No Way to Treat a Lady (1968) Film Review

No Way to Treat a Lady
DIRECTOR: Jack Smight
BOTTOM LINE: “No Way to Treat a Lady “was adapted by John Gay from William Goldman’s novel of the same name and directed by Jack Smight. Christopher Gill (Rod Steiger) is a serial killer fixated on his late mother, a noted stage actress. Gill preys on older women who remind him of mama. A Broadway theatre owner and director, he adopts various disguises such as a priest, policeman, plumber, hairdresser, etc., to put his victims at ease (and avoid being identified) before strangling them!
“Dorian”, Gill’s hairdresser persona is, of course, gay with a classic sibilant-rich delivery. In the movie’s best scene, just as he is caressing the neck of his intended victim Miss Belle Poppie (a marvelous Barbara Baxley who has a household full of cats) during a wig fitting – “isn’t that absolutely fantastic and breathtaking” – he is interrupted by the arrival of her sister Sylvia (Doris Roberts, always go good at putting someone in their place) who knows that something is not quite right. Dorian reacts with “well honestly, the suspicion of some people” – and after Sylvia’s “you homo” delivers the movie’s classic line “well, that doesn’t mean you’re a bad person”. As a gay man, I should be disturbed by Steiger’s queer turn. However, this scene always ends with me rolling on the floor with laughter.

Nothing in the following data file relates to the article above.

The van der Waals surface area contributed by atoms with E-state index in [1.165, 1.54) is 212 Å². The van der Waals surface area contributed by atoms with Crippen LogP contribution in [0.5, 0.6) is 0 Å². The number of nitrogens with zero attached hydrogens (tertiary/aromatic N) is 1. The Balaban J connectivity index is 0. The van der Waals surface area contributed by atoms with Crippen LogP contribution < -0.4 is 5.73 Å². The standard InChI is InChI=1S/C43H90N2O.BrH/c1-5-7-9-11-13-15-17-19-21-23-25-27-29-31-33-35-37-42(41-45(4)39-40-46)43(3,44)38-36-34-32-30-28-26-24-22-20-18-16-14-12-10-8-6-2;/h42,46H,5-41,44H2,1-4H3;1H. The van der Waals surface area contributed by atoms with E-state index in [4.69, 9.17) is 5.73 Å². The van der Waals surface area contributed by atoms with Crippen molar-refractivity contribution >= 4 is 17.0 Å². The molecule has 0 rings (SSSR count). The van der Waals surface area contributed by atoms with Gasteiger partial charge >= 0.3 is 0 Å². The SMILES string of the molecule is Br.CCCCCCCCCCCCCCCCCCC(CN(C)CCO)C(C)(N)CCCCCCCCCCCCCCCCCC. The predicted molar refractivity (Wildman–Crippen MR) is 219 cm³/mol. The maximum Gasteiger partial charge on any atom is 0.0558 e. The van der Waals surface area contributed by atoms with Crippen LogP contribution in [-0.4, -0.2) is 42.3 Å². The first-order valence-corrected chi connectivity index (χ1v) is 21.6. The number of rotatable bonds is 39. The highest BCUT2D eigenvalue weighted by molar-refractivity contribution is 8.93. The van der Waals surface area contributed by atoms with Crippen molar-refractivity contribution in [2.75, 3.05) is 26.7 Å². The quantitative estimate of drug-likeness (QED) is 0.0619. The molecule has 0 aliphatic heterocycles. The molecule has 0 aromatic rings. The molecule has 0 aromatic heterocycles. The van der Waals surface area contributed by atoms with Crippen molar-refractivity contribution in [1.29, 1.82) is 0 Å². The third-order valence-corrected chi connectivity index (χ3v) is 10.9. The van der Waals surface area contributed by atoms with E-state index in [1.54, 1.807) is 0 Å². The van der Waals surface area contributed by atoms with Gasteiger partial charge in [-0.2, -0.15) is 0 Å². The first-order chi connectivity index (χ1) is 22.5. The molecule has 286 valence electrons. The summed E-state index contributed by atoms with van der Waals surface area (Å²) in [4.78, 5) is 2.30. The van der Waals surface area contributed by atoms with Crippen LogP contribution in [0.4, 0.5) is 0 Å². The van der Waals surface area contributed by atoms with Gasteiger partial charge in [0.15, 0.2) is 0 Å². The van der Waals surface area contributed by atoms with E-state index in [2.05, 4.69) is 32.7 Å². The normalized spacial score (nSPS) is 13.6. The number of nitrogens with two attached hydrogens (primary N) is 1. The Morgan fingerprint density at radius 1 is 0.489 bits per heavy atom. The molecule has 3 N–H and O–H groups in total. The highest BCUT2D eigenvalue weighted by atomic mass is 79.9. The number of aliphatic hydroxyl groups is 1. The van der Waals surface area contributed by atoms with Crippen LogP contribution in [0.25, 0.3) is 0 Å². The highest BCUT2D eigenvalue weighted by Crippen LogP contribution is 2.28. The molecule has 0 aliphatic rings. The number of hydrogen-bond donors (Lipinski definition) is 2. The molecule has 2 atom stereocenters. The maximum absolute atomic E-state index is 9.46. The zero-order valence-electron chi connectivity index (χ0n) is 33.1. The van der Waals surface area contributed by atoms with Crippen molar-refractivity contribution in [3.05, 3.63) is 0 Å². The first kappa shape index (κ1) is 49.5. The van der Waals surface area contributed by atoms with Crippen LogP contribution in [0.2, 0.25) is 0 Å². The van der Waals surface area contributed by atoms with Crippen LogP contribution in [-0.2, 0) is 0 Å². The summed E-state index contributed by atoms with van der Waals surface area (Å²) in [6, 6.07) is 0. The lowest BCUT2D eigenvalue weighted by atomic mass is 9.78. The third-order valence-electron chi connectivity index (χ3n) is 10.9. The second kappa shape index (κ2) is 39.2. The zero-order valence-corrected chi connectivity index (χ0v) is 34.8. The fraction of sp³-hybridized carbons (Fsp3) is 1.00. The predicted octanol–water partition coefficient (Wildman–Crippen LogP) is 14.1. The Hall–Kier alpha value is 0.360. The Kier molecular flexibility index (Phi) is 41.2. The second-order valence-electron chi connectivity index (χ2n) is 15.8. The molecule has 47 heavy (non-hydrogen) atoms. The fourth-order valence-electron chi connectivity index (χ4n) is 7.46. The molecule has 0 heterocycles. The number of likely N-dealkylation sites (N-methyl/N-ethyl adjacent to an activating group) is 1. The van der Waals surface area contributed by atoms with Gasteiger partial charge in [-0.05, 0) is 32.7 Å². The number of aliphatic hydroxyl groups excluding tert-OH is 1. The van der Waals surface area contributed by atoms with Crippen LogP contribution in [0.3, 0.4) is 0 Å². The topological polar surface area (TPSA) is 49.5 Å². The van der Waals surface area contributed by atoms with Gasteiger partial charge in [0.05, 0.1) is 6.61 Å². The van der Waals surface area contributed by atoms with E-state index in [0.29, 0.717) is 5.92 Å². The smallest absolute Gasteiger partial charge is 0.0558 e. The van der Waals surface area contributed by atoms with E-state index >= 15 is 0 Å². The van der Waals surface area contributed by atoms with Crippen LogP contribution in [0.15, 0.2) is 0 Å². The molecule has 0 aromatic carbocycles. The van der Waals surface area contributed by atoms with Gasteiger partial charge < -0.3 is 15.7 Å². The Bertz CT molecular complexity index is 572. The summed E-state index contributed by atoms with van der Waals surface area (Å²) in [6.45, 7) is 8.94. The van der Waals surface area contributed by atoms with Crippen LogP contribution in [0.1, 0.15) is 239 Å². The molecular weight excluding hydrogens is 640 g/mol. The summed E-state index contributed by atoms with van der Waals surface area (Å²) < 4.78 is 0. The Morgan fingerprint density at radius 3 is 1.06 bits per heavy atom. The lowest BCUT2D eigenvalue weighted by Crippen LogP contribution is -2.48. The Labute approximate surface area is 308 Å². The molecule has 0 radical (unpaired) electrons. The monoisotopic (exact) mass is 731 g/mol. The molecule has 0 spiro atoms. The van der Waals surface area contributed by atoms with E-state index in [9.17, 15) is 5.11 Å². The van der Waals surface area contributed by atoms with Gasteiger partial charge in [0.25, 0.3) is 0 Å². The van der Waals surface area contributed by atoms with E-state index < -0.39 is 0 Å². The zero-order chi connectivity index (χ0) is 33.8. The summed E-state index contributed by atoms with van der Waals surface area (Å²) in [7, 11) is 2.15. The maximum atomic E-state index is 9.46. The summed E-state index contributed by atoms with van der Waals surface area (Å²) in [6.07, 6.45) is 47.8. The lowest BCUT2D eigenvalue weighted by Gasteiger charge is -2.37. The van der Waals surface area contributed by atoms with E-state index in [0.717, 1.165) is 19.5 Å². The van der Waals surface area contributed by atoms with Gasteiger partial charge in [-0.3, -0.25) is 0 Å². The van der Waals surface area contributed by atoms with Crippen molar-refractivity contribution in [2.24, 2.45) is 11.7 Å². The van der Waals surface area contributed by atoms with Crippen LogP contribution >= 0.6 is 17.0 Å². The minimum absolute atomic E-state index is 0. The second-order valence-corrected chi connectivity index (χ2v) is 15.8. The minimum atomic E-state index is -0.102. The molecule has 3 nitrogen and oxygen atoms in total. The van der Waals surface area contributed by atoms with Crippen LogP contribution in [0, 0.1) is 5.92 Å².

Also starring George Segal, Eileen Heckart, and an underused but still captivating Lee Remick.
POST TITLE: Twenty-Seven Queer Films 1967-1976. Queer Cinema Comes Out. – TheBrownees
CATEGORY: My Favorites
SUBCATEGORY: Queer Film
STREAMING: Amazon Prime and Apple TV+ 

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